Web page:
What is the use of polyurethane in the medical world?

polyurethane in medicine

polyurethane in medicine

Polyurethane resin flooring is a type of polymer used for various purposes in the medical world due to its many benefits. This property of polyurethane has expanded its application in multiple sectors of life.
Due to its hygienic form in the form of elastomers, this polymer has many applications in the manufacture of tank covers, scraps, and packaging in the food and pharmaceutical industries, in the manufacture of gloves, floors, and other surgical and operating room equipment, heart, and other artificial organs, etc.

Polyurethane and medical elastomers
Polyurethane elastomers are a family of bulk copolymers that have found essential applications in the industrial and medical fields. The reaction between aliphatic diisocyanates and glycols resulted in the production of polyurethane with plastic and fibrous properties.
Subsequently, polyurethane was obtained using aromatic and glycolic diisocyanates with very high molecular weight, an essential family of thermoplastic elastomers. The properties of urethanes vary from rigid thermosetting materials to soft elastomers.
Thermoplastic polyurethanes are used to manufacture critical implantable devices because it has good mechanical properties such as tensile strength, toughness, abrasion resistance and resistance to degradation, and good biocompatibility which puts them in the group of materials suitable for medical applications.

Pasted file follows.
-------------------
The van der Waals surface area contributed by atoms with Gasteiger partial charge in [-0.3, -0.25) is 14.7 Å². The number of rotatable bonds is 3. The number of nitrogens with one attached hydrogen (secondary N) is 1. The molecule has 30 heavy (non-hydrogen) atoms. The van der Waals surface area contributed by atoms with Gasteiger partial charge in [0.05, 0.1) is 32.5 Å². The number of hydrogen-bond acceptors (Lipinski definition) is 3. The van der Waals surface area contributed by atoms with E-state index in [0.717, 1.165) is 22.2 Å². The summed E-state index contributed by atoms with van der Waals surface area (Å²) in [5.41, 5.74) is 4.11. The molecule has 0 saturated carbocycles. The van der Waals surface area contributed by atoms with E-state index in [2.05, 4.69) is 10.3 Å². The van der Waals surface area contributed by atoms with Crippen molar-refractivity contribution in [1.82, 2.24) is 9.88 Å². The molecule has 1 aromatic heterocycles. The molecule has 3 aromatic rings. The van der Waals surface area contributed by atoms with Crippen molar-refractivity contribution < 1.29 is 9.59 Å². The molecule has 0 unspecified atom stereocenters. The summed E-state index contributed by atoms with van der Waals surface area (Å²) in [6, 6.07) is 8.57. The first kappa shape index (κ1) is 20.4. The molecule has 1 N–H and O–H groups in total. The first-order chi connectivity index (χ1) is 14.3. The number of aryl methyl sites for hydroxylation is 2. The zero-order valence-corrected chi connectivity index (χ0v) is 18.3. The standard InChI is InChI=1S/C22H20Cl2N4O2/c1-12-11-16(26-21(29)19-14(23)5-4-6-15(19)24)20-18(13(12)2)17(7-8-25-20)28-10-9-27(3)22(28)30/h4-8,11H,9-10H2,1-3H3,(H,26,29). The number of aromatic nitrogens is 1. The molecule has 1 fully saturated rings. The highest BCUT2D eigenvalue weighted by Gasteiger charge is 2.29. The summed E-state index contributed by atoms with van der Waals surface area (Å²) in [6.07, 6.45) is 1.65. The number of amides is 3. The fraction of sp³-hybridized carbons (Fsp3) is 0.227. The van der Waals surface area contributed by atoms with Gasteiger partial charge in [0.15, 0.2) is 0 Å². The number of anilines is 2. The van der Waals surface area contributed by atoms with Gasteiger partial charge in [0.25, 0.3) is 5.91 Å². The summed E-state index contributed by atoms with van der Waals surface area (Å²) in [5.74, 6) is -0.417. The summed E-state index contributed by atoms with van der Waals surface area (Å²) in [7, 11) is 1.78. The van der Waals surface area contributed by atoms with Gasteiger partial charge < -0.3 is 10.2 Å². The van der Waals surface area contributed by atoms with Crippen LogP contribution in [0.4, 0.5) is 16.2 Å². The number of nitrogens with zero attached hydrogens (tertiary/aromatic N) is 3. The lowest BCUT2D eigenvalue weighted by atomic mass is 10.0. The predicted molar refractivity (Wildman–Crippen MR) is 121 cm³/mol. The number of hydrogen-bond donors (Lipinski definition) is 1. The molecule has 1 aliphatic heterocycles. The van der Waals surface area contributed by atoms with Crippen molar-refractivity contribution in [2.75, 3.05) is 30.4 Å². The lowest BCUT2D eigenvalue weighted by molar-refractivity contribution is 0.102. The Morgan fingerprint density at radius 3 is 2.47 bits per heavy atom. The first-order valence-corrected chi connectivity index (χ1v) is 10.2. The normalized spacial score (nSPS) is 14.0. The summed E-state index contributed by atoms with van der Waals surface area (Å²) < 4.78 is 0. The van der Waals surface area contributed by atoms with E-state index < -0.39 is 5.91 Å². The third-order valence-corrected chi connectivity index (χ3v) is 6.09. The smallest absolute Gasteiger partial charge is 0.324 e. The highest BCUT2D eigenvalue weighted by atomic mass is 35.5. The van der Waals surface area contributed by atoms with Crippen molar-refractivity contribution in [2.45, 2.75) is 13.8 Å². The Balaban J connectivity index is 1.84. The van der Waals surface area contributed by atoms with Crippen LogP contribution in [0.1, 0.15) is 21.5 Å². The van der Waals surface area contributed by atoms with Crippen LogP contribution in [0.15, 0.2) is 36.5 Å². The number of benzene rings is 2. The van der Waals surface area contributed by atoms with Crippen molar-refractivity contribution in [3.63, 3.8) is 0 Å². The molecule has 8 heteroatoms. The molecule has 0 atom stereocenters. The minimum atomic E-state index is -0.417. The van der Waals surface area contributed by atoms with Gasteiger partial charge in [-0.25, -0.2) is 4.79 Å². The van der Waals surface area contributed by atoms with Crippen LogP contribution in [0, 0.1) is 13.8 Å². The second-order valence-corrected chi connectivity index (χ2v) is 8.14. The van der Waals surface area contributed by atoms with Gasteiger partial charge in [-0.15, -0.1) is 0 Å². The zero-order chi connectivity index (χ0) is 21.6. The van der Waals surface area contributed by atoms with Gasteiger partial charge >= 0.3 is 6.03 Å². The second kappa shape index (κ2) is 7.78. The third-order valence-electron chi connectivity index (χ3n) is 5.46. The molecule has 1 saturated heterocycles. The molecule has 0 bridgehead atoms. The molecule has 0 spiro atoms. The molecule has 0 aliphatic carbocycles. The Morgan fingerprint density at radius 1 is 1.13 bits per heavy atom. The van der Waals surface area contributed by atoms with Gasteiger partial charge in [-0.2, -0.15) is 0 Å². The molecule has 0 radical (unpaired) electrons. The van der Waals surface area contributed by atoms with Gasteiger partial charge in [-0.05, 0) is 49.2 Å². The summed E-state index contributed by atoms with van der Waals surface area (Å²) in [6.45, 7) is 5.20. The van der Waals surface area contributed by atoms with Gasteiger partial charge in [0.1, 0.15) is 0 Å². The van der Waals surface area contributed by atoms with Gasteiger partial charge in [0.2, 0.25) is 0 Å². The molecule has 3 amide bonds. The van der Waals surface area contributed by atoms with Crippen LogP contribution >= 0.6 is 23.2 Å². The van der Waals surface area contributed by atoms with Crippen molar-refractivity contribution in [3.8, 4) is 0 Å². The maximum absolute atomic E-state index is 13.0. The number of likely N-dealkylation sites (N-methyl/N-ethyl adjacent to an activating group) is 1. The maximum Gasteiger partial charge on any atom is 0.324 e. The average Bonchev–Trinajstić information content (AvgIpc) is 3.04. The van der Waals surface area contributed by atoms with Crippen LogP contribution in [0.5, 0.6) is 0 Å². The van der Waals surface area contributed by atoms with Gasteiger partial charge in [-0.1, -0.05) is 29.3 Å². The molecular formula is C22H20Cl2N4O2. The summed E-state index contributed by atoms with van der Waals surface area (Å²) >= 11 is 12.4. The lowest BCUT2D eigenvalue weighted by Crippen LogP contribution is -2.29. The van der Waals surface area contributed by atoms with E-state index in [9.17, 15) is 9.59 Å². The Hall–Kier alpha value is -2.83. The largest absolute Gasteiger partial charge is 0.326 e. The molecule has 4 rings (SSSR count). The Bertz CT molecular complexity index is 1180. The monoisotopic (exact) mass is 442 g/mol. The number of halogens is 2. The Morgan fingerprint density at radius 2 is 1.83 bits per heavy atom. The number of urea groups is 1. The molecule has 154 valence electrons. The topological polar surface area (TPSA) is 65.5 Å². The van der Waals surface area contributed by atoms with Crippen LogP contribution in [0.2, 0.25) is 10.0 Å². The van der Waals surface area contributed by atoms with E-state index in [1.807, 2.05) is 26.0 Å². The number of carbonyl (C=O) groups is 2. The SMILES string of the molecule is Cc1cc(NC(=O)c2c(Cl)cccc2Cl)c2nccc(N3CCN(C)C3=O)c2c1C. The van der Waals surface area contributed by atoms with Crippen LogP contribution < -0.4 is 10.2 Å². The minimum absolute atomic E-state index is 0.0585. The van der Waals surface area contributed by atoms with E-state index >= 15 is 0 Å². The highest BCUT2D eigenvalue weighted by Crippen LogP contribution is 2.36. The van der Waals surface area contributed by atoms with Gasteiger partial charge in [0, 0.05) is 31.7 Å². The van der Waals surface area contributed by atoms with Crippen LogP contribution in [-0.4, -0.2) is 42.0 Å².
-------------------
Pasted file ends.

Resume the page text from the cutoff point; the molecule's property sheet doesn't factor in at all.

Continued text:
Polyurethane elastomers have high mechanical flexibility, high tensile strength, and a very low tendency to drop in elasticity. Laboratory studies have shown that urethane elastomers have high chemical and mechanical properties for vascular prostheses compared to other polymers used in cardiovascular implants.
The most important feature of this group of polymers is that it results in a stable structural reaction. In short, polyurethane is used in various forms such as foam products, films, and elastomers.
Synthetic vessels smaller than 6 mm are often not used due to clot accumulation and damage to the brain and other organs, but nitric oxide prevents clots from forming. Polyurethane releases nitric oxide in combination with water. Nitric oxide prevents blood platelets from sticking together and increases the number of blood vessels.